If you are considering an executive transition in the new year, your stance on flexibility will be important to determine ahead of time. If you are looking to work remote or hybrid, prioritise this as part of your search. Filter your search with this criterion and understand opportunities and potential barriers of compromises. Be up front with potential employers or any contacts who may be putting feelers out for you. Let it be known that this is what you are looking for in your next role. That way, you end up in an organisation that shares your views and will be much happier in the long run.


The Skills Divide

The number of vacancies and the unemployment figures demonstrate that the issue is not with the number of roles or candidates available in the marketplace. Rather, it’s a skills issue. The jobs available simply don’t match the people. At the executive level, this looks a bit different. Rather than having an overabundance of skilled staff and too many roles that they are overqualified for (or in some cases, that individuals no longer have the relevant skills for), the problem is that there are very few opportunities available at this level and a highly competitive market of executives to fill them.

At this level, the skills focus needs to be about differentiation. The candidates who stand out will be those who possess the in-demand, future-focused skills that will help the organisation progress and futureproof. Executives who show a clear understanding of the direction their industry is heading and who demonstrate the ability to meet the evolving needs of the organisation are those who will stand out from the pack. Let’s look at what those skills might be.


Sought-After Skills

In our previous update, we listed four skills that will be crucial for anyone looking to make an executive career transition. These are still the main areas to focus on, but it is worth reiterating and expanding on these given the current trends.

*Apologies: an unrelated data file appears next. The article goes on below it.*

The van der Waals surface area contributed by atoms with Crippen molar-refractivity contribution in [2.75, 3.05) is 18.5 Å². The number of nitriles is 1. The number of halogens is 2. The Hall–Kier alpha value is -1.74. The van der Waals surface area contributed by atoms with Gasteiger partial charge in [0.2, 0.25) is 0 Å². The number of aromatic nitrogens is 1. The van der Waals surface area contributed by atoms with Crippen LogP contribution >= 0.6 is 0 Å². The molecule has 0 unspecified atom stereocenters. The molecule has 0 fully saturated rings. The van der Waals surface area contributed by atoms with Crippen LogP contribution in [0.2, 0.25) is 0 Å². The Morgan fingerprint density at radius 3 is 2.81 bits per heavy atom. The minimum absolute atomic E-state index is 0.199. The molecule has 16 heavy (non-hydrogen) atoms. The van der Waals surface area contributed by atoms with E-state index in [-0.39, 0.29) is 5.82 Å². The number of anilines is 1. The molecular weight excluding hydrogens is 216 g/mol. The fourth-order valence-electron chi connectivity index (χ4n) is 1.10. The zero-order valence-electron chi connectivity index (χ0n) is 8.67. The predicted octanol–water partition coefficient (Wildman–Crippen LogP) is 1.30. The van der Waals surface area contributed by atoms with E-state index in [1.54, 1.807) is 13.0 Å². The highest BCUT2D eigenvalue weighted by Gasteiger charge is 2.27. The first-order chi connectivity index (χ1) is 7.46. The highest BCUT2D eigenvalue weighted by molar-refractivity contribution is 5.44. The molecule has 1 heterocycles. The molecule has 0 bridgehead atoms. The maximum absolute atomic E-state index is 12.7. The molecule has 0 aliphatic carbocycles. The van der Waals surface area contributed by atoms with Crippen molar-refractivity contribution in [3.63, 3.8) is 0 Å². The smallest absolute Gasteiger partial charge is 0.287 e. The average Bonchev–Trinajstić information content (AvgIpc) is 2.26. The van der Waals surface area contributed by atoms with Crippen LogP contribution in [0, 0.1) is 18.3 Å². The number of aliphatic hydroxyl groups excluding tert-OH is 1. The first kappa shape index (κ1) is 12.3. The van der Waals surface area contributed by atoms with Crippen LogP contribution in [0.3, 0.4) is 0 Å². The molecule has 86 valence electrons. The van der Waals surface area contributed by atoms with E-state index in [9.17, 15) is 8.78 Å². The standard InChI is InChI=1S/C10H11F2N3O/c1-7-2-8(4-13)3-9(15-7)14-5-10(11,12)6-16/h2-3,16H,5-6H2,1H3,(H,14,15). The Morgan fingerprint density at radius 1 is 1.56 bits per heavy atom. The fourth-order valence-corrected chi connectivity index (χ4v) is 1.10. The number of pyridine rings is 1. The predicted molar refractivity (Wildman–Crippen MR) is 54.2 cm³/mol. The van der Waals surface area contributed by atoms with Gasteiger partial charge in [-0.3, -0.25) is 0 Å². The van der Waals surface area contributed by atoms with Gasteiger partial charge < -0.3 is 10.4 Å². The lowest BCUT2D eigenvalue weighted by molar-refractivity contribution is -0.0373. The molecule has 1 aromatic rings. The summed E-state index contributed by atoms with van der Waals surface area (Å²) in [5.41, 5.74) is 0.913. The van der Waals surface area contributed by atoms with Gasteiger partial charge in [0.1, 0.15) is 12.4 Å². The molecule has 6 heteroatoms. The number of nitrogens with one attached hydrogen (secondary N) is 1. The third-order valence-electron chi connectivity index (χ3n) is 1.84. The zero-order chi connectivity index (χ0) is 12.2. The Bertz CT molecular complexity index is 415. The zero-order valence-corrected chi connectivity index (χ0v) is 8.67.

• Technological capabilities: We have undoubtedly become much more digitally-oriented during the pandemic, and that will continue and expand to include more advanced tools. A PwC survey found that 52% of companies accelerated their AI adoption plans because of the Covid crisis, close to the results of a similar survey conducted by Harris Poll and Appen at 55%. Executives are beginning to invest in upskilling to respond to this change rather than resisting it. A survey by The AI Journal found that most executives (74%) anticipate that AI will deliver more efficient business processes, help to create new business models (55%), and enable the creation of new products and services (54%).[4] The task at hand for executives is to get up to speed with the tools available, understand their potential impacts and benefits, and begin thinking critically about how these capabilities can be leveraged in their desired role, industry, or organisation. Understanding these impacts may highlight other areas for improvement that can help the executive get ahead of the curve. For example, most professional roles will be done in partnership with AI, wherein the technology will do the more mundane, time consuming, or routinised tasks and the human will take on the more strategic and creative roles. With that in mind, the executive may choose to focus their attention on improving in these areas or other human-specific capabilities that technology cannot fulfil.